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  1. David B. Allison (1990). A DIET OF WORMS. Aposiopetic Rhetoric in Beyond Good and Evil. Nietzsche-Studien 19 (1).
  2. Antony Aumann (2014). Emotion, Cognition, and the Value of Literature: The Case of Nietzsche's Genealogy. Journal of Nietzsche Studies 45 (2):182-195.
    Near the end of the Republic, Plato challenges defenders of poetry to explain how it “not only gives pleasure but is beneficial . . . to human life.”1 We sometimes hear a heightened version of this demand. Partisans not just of poetry but also of literature in general are asked to establish that the arts they celebrate possess a distinctive or unique value. In other words, they must show that poetry and literature are irreplaceable and that we would lose some (...)
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  3. Johannes Balthasar (1990). Metaphysics, Art and Language in Early Works of Nietzsche. Philosophy and History 23 (2):116-116.
  4. Georges Bataille (1992). On Nietzsche. Paragon House.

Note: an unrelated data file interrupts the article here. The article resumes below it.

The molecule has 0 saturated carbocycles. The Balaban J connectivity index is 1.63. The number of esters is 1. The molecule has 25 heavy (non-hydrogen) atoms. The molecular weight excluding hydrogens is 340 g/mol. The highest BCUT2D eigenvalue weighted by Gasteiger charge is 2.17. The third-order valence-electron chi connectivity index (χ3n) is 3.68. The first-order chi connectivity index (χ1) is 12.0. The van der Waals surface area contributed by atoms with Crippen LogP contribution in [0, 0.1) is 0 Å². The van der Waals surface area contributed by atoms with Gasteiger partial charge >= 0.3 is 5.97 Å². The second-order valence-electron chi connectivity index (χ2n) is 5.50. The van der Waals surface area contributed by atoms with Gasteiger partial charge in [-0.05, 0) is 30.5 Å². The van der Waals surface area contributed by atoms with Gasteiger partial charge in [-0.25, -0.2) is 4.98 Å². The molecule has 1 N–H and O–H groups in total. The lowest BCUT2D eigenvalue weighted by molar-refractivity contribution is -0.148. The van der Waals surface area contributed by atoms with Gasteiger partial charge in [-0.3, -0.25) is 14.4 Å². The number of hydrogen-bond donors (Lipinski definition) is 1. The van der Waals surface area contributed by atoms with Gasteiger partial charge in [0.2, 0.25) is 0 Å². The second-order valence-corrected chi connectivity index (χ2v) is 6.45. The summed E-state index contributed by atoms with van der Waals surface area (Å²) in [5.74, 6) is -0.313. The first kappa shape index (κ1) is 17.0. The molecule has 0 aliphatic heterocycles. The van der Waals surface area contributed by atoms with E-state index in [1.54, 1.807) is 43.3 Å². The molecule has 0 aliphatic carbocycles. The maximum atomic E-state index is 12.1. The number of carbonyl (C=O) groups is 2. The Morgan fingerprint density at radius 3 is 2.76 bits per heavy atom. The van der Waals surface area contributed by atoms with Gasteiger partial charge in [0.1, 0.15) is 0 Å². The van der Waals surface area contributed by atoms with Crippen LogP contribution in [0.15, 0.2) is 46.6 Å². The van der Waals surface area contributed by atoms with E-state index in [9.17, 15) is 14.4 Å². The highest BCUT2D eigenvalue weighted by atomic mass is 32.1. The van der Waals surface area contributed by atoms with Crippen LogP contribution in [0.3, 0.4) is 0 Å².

I live — if I choose to see things this way- — among a curious race that sees earth, its chance events and the vast interconnectedness of animals, mammals, ...
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  5. Georges Bataille & tr Boone, Bruce (1995). Book Review: On Nietzsche. [REVIEW] Philosophy and Literature 19 (1).
  6. Ernst Behler (1995). Nietzsche's Study of Greek Rhetoric. Research in Phenomenology 25 (1):3-26.
  7. Gottfried Benn (2000). Nietzsche After 50 Years (1950). New Nietzsche Studies 4 (3-4):127-137.
  8. A. E. Denham (2013). Attuned, Transcendent & Transfigured: Nietzsche's Aesthetic Psychology. In Daniel Came (ed.), Nietzsche on Art & Life. Oxford.
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  9. Andreas Dorschel (1992). Das Programm ästhetischer Erziehung bei Schiller und beim frühen Nietzsche. Vierteljahrsschrift Für Wissenschaftliche Pädagogik 68 (3):260-284.
    Friedrich Nietzsche, in his early work, both appropriated and transformed Friedrich Schiller’s idea of aesthetic education. Art must cease to be a mere object of private pleasure and turn into a medium of public communication – this is the vision both philosophers share. As Nietzsche assigns the rôle held by language in Schiller to music, he shifts the project’s meaning. Yet both authors have to address the paradox that art, cut off from political and economic structures they disapprove of, is (...)
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  10. Russell Ford (2007). Tragedy, Comedy, Parody: From Hegel to Klossowski. Diacritics 35 (1):22-46.